“Truly I tell you, if you have faith as small as a mustard seed, you can say to this mountain, ‘Move from here to there,’ and it will move. Nothing will be impossible for you.” ~ Matthew 17:20
Major donors confirm that they were “moved” to generosity. When asked what inspired them to make a commitment, financial pacesetters commonly describe a process of meaningful cultivation whereby their stewardship was stimulated through a gradual process of deepening institutional engagement. In the end, top contributors claim that it was a “privilege to help move the mountain,” and “advance the vision!”
Financial mountains frequently obstruct the vision of contemporary organizations. As annual solicitations no longer yield essential resources, leaders have learned to “move” these mountains by first “moving” the minds, hearts, and engagement levels of their constituents. Philanthropies, churches, and institutions of higher learning have all recognized that at best, the pedestrian procedures of the past usually engender donor fatigue and budgetary stagnation, and at worse, the progressive regression of indispensable revenues.
In order to avoid these and other perilous pitfalls precipitated by ill-conceived campaigns, prudent leaders, trustees, and their development officers must become adept at strategically “moving” the relational currency of their current stewards along a continuum of increasing engagement, authenticity, and confidence. The story of Simon the Tanner, a 10th century Coptic Orthodox saint, provides an inspiring example of the corollaries of such intensifications.
Simon was an Egyptian shoemaker closely associated with the miraculous “movement” of the Mokattam Mountain in Cairo, during the Muslim rule of Caliph Al Muizz (953-975). According to Coptic ecclesial history, Al Muizz was an enlightened Caliph fond of inviting diverse religious leaders to debate pertinent issues. During one particular gathering, the Patriarch of the Coptic Orthodox Church in Alexandria was summoned to contest the identity of the true God.
As the Christian leader was gaining the upper hand in the debate, an exhausted opponent cited a New Testament verse that professed faith “as small as a mustard seed,” had the ability to “move mountains” (Mt 17:20). Recognizing an opportunity to embarrass a religious counterpart and possibly remove an obstacle that was spoiling his palace bedroom view, the Caliph quickly ordered the Patriarch to prove that Christianity was humanity’s rightful religion by commanding the Mokattam Mountain to change location.
After three days of vigilant prayer and fasting, the Orthodox prelate was instructed by the Virgin Mother in a dream to employ the ardent faith of a modest one-eyed cobbler to the Caliph’s challenge. According to historical record, a great earthquake swept over the region that day while the one-eyed Simon humbly prayed. In fact, the mountain lifted three times, exposing the dawning sun underneath it as it moved. As a result, a terrified Caliph embraced the Patriarch and declared a lasting friendship between their two religions. As a sign of his humble yet intense faith, Simon the Tanner disappeared never to be seen or heard from again.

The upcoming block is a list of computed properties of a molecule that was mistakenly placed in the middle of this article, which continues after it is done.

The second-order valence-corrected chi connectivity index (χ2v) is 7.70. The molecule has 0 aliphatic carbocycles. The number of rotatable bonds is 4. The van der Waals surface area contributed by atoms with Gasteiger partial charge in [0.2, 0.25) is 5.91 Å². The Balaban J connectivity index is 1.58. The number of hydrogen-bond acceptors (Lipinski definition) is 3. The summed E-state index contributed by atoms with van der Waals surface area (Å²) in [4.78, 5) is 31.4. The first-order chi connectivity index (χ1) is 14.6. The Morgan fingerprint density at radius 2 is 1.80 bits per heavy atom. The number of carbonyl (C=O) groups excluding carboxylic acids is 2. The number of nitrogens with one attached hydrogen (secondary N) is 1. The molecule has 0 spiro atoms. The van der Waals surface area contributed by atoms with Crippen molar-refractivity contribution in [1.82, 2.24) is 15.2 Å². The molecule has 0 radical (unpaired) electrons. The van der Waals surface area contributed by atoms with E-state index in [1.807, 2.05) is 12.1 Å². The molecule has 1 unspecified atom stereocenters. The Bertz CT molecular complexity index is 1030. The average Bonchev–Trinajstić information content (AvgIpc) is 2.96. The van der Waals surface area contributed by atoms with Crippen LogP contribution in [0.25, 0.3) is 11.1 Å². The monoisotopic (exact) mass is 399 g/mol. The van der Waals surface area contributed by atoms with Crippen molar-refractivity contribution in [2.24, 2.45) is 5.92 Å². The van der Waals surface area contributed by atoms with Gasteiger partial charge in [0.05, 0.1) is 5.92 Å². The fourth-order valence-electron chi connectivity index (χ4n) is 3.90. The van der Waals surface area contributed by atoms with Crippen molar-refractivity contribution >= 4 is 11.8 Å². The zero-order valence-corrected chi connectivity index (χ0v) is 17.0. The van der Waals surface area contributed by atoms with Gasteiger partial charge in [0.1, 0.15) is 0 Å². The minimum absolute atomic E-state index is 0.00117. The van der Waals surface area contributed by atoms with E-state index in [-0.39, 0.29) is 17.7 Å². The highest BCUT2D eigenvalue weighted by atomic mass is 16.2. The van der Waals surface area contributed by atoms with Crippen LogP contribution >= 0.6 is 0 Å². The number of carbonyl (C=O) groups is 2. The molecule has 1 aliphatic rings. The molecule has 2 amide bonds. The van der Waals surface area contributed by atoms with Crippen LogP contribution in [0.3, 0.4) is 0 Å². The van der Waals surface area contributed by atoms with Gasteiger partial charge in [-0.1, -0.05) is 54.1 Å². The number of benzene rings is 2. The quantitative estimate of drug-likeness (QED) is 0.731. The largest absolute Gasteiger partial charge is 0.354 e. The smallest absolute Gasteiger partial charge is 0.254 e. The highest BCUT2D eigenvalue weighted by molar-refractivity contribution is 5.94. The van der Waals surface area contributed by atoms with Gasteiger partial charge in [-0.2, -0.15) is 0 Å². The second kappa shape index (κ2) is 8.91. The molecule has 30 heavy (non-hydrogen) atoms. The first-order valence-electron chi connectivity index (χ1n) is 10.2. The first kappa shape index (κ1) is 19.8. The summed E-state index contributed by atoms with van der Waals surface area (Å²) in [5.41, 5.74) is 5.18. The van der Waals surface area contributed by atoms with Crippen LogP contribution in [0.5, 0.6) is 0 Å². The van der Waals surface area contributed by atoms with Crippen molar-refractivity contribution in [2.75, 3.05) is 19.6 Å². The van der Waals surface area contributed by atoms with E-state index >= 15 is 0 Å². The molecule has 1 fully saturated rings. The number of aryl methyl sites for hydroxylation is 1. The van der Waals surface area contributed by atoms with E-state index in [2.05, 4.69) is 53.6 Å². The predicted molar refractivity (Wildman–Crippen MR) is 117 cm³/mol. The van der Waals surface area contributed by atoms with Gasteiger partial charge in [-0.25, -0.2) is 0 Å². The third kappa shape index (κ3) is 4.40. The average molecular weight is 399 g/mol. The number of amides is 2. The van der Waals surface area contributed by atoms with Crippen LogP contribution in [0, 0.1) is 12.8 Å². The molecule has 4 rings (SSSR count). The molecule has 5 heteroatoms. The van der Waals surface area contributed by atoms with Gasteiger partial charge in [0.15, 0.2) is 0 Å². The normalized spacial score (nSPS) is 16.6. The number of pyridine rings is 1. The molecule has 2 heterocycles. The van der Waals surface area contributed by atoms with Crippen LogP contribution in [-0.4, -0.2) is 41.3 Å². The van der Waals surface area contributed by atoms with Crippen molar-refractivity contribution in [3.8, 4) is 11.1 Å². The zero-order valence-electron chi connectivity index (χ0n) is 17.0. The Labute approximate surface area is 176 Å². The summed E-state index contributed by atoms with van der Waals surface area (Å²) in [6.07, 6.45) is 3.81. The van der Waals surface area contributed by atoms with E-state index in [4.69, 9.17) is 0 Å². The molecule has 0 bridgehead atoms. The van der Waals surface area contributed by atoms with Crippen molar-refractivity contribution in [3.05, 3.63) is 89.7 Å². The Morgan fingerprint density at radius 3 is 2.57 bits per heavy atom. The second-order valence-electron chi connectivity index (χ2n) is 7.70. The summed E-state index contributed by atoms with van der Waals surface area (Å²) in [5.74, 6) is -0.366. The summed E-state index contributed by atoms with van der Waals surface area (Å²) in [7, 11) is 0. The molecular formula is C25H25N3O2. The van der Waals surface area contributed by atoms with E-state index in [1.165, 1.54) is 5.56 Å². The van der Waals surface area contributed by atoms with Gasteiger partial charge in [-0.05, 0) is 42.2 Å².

Please click the following video link for a wonderful discussion of the Mokattam Miracle: https://www.youtube.com/watch?v=3W5Hqw2tRJM
Mountains play an important role in the Bible. While the ark of Noah rested on Ararat, the Mosaic Law was received on Sinai. The temple was built on Mount Zion and Elijah confronted the pagan prophets of Baal on Carmel. Like His glorious Transfiguration, Jesus ascended into heaven from a high summit. That these and other central scriptural events occurred on mountains indicates the importance that God consigns to high places!
Life is full of mountains. While some require climbing, others are best managed by circumvention. However, as mountains can also be viewed as life-defining litmus tests of conviction and authenticity, there are select crests that require moving. Herein lies the valuable lesson of the Mokattam miracle.
Moving mountains presupposes the “movement” of minds, hearts, and souls. Unfortunately, the acceptance of a mindset that emphasizes such strategic cultivation requires a paradigm shift in the way that many philanthropic, educational, and faith-based leaders envision the fidelities of their respective constituents. As more and more is expected of civic entities, donor relationships based on elementary communications and outdated media are no longer sufficient. If surmounting the mountains that obstruct an institution’s aspirations are indeed genuine, then a more robust management of tactical “moves” is required – one that cultivates trust, authenticity, and engagement prior to solicitation.